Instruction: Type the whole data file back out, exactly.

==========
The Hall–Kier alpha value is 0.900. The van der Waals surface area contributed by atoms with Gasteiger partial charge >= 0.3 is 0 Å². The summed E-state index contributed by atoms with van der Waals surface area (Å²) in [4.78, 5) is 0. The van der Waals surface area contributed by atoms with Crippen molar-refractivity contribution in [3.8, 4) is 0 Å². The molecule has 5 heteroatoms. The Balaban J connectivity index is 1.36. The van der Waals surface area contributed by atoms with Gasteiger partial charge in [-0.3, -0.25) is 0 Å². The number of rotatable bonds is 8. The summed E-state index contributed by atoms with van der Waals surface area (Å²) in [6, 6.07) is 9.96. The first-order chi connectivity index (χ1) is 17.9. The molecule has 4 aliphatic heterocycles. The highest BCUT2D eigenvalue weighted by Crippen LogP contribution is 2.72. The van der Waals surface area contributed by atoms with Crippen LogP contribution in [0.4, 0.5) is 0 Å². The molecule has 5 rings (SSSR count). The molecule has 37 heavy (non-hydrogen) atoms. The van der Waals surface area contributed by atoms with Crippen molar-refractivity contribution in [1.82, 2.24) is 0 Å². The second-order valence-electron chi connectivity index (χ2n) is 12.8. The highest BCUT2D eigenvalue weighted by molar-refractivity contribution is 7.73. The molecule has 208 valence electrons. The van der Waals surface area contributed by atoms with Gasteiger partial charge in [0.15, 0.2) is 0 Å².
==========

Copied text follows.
The Hall–Kier alpha value is 0.900. The van der Waals surface area contributed by atoms with Gasteiger partial charge >= 0.3 is 0 Å². The summed E-state index contributed by atoms with van der Waals surface area (Å²) in [4.78, 5) is 0. The van der Waals surface area contributed by atoms with Crippen molar-refractivity contribution in [3.8, 4) is 0 Å². The molecule has 5 heteroatoms. The Balaban J connectivity index is 1.36. The van der Waals surface area contributed by atoms with Gasteiger partial charge in [-0.3, -0.25) is 0 Å². The number of rotatable bonds is 8. The summed E-state index contributed by atoms with van der Waals surface area (Å²) in [6, 6.07) is 9.96. The first-order chi connectivity index (χ1) is 17.9. The molecule has 4 aliphatic heterocycles. The highest BCUT2D eigenvalue weighted by Crippen LogP contribution is 2.72. The van der Waals surface area contributed by atoms with Crippen LogP contribution in [0.4, 0.5) is 0 Å². The molecule has 5 rings (SSSR count). The molecule has 37 heavy (non-hydrogen) atoms. The van der Waals surface area contributed by atoms with Crippen molar-refractivity contribution in [1.82, 2.24) is 0 Å². The second-order valence-electron chi connectivity index (χ2n) is 12.8. The highest BCUT2D eigenvalue weighted by molar-refractivity contribution is 7.73. The molecule has 208 valence electrons. The van der Waals surface area contributed by atoms with Gasteiger partial charge in [0.15, 0.2) is 0 Å².